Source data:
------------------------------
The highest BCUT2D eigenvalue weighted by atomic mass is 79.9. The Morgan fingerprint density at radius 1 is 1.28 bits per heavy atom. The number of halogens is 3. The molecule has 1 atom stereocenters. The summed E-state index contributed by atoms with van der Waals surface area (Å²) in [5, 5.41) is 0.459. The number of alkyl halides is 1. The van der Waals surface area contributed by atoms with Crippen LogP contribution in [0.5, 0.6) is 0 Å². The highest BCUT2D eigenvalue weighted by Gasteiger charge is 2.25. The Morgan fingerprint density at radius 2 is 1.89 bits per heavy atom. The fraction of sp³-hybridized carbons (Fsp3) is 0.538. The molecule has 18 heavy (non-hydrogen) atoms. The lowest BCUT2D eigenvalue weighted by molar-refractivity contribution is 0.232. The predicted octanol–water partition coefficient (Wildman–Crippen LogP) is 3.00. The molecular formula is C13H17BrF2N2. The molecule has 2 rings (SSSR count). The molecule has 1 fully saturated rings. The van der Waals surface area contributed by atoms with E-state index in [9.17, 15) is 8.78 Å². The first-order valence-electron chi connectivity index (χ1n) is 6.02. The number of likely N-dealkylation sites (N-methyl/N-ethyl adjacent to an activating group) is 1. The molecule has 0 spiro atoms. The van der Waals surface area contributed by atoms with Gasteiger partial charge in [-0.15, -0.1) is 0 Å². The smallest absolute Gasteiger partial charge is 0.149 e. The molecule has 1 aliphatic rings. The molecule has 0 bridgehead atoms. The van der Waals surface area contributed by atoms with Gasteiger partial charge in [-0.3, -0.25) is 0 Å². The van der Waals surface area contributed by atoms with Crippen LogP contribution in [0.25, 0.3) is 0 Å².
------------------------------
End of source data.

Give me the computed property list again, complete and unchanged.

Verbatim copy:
The highest BCUT2D eigenvalue weighted by atomic mass is 79.9. The Morgan fingerprint density at radius 1 is 1.28 bits per heavy atom. The number of halogens is 3. The molecule has 1 atom stereocenters. The summed E-state index contributed by atoms with van der Waals surface area (Å²) in [5, 5.41) is 0.459. The number of alkyl halides is 1. The van der Waals surface area contributed by atoms with Crippen LogP contribution in [0.5, 0.6) is 0 Å². The highest BCUT2D eigenvalue weighted by Gasteiger charge is 2.25. The Morgan fingerprint density at radius 2 is 1.89 bits per heavy atom. The fraction of sp³-hybridized carbons (Fsp3) is 0.538. The molecule has 18 heavy (non-hydrogen) atoms. The lowest BCUT2D eigenvalue weighted by molar-refractivity contribution is 0.232. The predicted octanol–water partition coefficient (Wildman–Crippen LogP) is 3.00. The molecular formula is C13H17BrF2N2. The molecule has 2 rings (SSSR count). The molecule has 1 fully saturated rings. The van der Waals surface area contributed by atoms with E-state index in [9.17, 15) is 8.78 Å². The first-order valence-electron chi connectivity index (χ1n) is 6.02. The number of likely N-dealkylation sites (N-methyl/N-ethyl adjacent to an activating group) is 1. The molecule has 0 spiro atoms. The van der Waals surface area contributed by atoms with Gasteiger partial charge in [-0.15, -0.1) is 0 Å². The smallest absolute Gasteiger partial charge is 0.149 e. The molecule has 1 aliphatic rings. The molecule has 0 bridgehead atoms. The van der Waals surface area contributed by atoms with Gasteiger partial charge in [-0.3, -0.25) is 0 Å². The van der Waals surface area contributed by atoms with Crippen LogP contribution in [0.25, 0.3) is 0 Å².